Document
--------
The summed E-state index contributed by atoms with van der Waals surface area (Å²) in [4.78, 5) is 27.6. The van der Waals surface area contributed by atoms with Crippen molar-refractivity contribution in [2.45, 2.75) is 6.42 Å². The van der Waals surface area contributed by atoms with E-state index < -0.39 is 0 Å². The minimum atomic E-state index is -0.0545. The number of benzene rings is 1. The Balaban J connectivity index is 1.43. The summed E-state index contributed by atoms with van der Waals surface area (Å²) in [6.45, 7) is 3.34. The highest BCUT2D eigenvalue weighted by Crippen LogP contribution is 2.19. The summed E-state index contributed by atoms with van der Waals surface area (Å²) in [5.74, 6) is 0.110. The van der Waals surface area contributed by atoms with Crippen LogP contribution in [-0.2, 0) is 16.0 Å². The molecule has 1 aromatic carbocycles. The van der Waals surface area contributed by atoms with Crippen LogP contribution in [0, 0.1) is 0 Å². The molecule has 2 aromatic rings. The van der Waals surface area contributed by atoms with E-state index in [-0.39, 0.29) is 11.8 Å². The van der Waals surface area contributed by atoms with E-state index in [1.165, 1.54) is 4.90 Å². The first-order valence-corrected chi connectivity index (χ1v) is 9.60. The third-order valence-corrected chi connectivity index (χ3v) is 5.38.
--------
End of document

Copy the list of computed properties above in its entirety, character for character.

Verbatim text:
The summed E-state index contributed by atoms with van der Waals surface area (Å²) in [4.78, 5) is 27.6. The van der Waals surface area contributed by atoms with Crippen molar-refractivity contribution in [2.45, 2.75) is 6.42 Å². The van der Waals surface area contributed by atoms with E-state index < -0.39 is 0 Å². The minimum atomic E-state index is -0.0545. The number of benzene rings is 1. The Balaban J connectivity index is 1.43. The summed E-state index contributed by atoms with van der Waals surface area (Å²) in [6.45, 7) is 3.34. The highest BCUT2D eigenvalue weighted by Crippen LogP contribution is 2.19. The summed E-state index contributed by atoms with van der Waals surface area (Å²) in [5.74, 6) is 0.110. The van der Waals surface area contributed by atoms with Crippen LogP contribution in [-0.2, 0) is 16.0 Å². The molecule has 1 aromatic carbocycles. The van der Waals surface area contributed by atoms with Crippen LogP contribution in [0, 0.1) is 0 Å². The molecule has 2 aromatic rings. The van der Waals surface area contributed by atoms with E-state index in [-0.39, 0.29) is 11.8 Å². The van der Waals surface area contributed by atoms with E-state index in [1.165, 1.54) is 4.90 Å². The first-order valence-corrected chi connectivity index (χ1v) is 9.60. The third-order valence-corrected chi connectivity index (χ3v) is 5.38.